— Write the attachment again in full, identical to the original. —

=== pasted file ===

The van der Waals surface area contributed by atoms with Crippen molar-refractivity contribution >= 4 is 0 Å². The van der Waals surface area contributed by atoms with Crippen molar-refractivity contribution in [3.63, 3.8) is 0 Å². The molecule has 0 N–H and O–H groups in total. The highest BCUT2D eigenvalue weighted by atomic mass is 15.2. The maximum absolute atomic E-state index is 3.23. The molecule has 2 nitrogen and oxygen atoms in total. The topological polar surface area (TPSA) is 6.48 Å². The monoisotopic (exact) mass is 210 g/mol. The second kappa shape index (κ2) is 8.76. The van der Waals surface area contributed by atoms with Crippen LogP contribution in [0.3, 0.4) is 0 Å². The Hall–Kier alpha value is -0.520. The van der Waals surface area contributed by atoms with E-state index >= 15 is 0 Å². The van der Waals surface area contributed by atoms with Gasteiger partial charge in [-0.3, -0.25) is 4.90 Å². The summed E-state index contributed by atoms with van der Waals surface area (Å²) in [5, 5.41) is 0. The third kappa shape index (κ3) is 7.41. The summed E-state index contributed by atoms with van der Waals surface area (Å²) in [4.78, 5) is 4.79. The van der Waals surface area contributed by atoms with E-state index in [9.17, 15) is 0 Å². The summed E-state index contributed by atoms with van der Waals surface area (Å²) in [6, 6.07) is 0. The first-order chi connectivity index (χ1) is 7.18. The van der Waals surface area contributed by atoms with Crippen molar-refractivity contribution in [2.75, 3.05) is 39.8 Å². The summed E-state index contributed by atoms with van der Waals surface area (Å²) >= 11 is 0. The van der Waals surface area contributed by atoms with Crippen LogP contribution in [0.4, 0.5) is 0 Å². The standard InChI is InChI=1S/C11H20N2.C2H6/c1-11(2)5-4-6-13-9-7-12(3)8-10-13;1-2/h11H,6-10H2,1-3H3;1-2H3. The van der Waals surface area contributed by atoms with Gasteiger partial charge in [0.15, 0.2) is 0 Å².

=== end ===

The van der Waals surface area contributed by atoms with Crippen molar-refractivity contribution >= 4 is 0 Å². The van der Waals surface area contributed by atoms with Crippen molar-refractivity contribution in [3.63, 3.8) is 0 Å². The molecule has 0 N–H and O–H groups in total. The highest BCUT2D eigenvalue weighted by atomic mass is 15.2. The maximum absolute atomic E-state index is 3.23. The molecule has 2 nitrogen and oxygen atoms in total. The topological polar surface area (TPSA) is 6.48 Å². The monoisotopic (exact) mass is 210 g/mol. The second kappa shape index (κ2) is 8.76. The van der Waals surface area contributed by atoms with Crippen LogP contribution in [0.3, 0.4) is 0 Å². The Hall–Kier alpha value is -0.520. The van der Waals surface area contributed by atoms with E-state index >= 15 is 0 Å². The van der Waals surface area contributed by atoms with Gasteiger partial charge in [-0.3, -0.25) is 4.90 Å². The summed E-state index contributed by atoms with van der Waals surface area (Å²) in [5, 5.41) is 0. The third kappa shape index (κ3) is 7.41. The summed E-state index contributed by atoms with van der Waals surface area (Å²) in [4.78, 5) is 4.79. The van der Waals surface area contributed by atoms with E-state index in [9.17, 15) is 0 Å². The summed E-state index contributed by atoms with van der Waals surface area (Å²) in [6, 6.07) is 0. The first-order chi connectivity index (χ1) is 7.18. The van der Waals surface area contributed by atoms with Crippen molar-refractivity contribution in [2.75, 3.05) is 39.8 Å². The summed E-state index contributed by atoms with van der Waals surface area (Å²) >= 11 is 0. The van der Waals surface area contributed by atoms with Crippen LogP contribution in [0.4, 0.5) is 0 Å². The standard InChI is InChI=1S/C11H20N2.C2H6/c1-11(2)5-4-6-13-9-7-12(3)8-10-13;1-2/h11H,6-10H2,1-3H3;1-2H3. The van der Waals surface area contributed by atoms with Gasteiger partial charge in [0.15, 0.2) is 0 Å².